Topic of Family Relations in the Correspondence of the Austrasian Court and Representatives of the Byzantine Empire
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Topic of Family Relations in the Correspondence of the Austrasian Court and Representatives of the Byzantine Empire
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Yulia Vershinina 
Affiliation: Lobachevsky University
Address: Russian Federation, Nizhny Novgorod

The period of the Merovingian rule in Francia (late V — middle VIII centuries) was marked by the production of a significant number of written sources of various genres. The letters that came to us from this period (more than 600), for a long time have been used as a source of information, primarily on the political history of the early Middle Ages. The purpose of this paper is to prove that letters can and should also be considered as an important source for studying the perception of kinship in the early Middle Ages. For this, we will deal with only a small part of the epistolary works related to the period under consideration — the letters of the dowager queen of Austrasia Brunhilda and her son king Childebert II, sent by them to the wife and son of the Byzantine Emperor Mauritius I, Patriarch John IV of Constantinople and the Visigothic prince Athanagild with missions to Byzantium in 580—590, which could be found in the collection known as “Austrasian Letters”. The letters in question were related to the so-called “Athanagild episode”. The Visigoth prince Athanagild was the grandson of queen Brunhilda, the son of her eldest daughter Ingunde. He was captured by the Byzantines during his father’s unsuccessful revolt against his grandfather Leovigild. Traditionally, these letters were analyzed either as a description of the true feelings of the grandmother and uncle to their grandson and nephew, or as a means of political manipulation. In our opinion, they should be studied with the reference to the perception of norms of family relations existed among their potential audience. If we assume that the “Austrasian Letters” were a collection of samples of epistolary works or a “textbook”, it can be argued that the images of family relations transmitted by them should not have caused mistrust or rejection in their readers, as E. Gillett insists. After all, if these letters had reflected relationships atypical or unacceptable for the community, it is most unlikely then that their inclusion in the “textbook” would have made any sense. Had they been unusual after all, then, they were perceived as a positive deviation from the norm, but not as something unthinkable or like some negative deviation. This assumption is even more true if we take into account the thesis of E. Thomas about the use of “Austrasian Letters” as a tool for defending queen Brunhilda’s the interests. It is clear that the dowager queen of Austrasia (or her followers) relied on a perception of kinship shared by at least the intended audience of the “Austrasian Letters” (the upper part of the Frankish aristocracy and episcopate) in creating the image of a woman unquestionably loyal to her family. In other words, in order to improve the potentially negative opinion about Brunhilda prevailing in the upper circles of Frankish society, the behavior and feelings expressed by the dowager queen of Austrasia and her son towards their grandson and nephew had to look positive and provoke a positive response from the readers of the letters. Thus, an attempt to return Athanagild from Byzantium captivity could have be perceived by the contemporaries not as something unusual, but as behavior well corresponding to the idea of the relationship of kins that existed in the period under consideration, at least among the aristocracy. Brunhilda’s feelings for her grandson, which she expressed in her letters, could be perceived not as something exaggerated and artificial, but as a natural experience of a grandmother separated from her grandson. The Childebert’s II reticence, which he demonstrated in his letters, may also be a tributed to existing notions of acceptable behavior. Most likely, we will never be able to answer the question of whether Brunhilda really loved her grandson, whether the queen and her son sincerely hopped to secure Atanagilda’s reunion with the family, or they only exploited this situation to pursue their political goals. However, when analyzing early medieval sources, it is important to take into account the perception of kinship, and compare the data with the material of other narratives. After all we cannot be sure even that Brunhilda and Childebert’s II letters concerning the “Athanagild episode” reached their recipients, or that the content of these letters corresponded to what we have. We do not know the role of Brunhilda herself and her son in the drafting these letters. But we can argue that the content of the letters certainly did not contradict the audience’s perception of kinship relations. At least, if not with the Byzantine courtiers, then with the Frankish aristocracy for which the “Austrasian Letters” were intended. Otherwise, they simply would not have been included in the collection of examples of the epistolary genre, and even more so, they could not have been used, as E. Thomas suggests, as a part of the policy of consciously shaping queen Brunhilda’s positive image by her faithful followers.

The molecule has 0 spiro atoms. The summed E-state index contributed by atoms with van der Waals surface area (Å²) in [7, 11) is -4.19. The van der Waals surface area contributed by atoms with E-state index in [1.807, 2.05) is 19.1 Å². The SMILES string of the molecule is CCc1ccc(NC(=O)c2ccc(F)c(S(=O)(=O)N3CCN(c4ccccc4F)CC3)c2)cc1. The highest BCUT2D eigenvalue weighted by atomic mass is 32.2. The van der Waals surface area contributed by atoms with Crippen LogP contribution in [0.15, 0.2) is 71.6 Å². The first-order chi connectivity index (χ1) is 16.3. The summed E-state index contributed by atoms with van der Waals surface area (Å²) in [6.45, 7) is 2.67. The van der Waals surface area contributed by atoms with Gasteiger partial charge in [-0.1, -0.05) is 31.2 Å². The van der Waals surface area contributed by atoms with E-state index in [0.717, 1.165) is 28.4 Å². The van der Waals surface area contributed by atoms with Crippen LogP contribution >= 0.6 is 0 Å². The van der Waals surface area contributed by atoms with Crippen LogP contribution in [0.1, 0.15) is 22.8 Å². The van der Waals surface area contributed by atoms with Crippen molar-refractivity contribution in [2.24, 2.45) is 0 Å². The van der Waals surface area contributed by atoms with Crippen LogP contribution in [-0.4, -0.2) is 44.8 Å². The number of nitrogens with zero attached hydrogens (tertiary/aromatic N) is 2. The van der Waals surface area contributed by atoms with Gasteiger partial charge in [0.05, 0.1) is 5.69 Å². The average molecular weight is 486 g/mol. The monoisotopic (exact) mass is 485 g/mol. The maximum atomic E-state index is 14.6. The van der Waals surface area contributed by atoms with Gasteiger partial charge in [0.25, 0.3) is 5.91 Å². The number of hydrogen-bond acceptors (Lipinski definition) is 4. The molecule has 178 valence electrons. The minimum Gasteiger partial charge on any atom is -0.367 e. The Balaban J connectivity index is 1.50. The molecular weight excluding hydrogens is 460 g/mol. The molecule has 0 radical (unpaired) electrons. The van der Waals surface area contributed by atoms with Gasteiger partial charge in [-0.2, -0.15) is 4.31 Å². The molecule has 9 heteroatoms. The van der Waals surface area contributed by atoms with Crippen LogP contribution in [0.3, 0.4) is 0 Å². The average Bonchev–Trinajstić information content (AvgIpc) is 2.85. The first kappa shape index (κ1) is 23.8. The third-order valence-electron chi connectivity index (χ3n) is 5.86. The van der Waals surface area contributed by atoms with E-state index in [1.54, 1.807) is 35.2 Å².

Epistolae Austrasicae, kinship, relatives, feelings, emotions, Gaul, Byzantium, early Middle Ages
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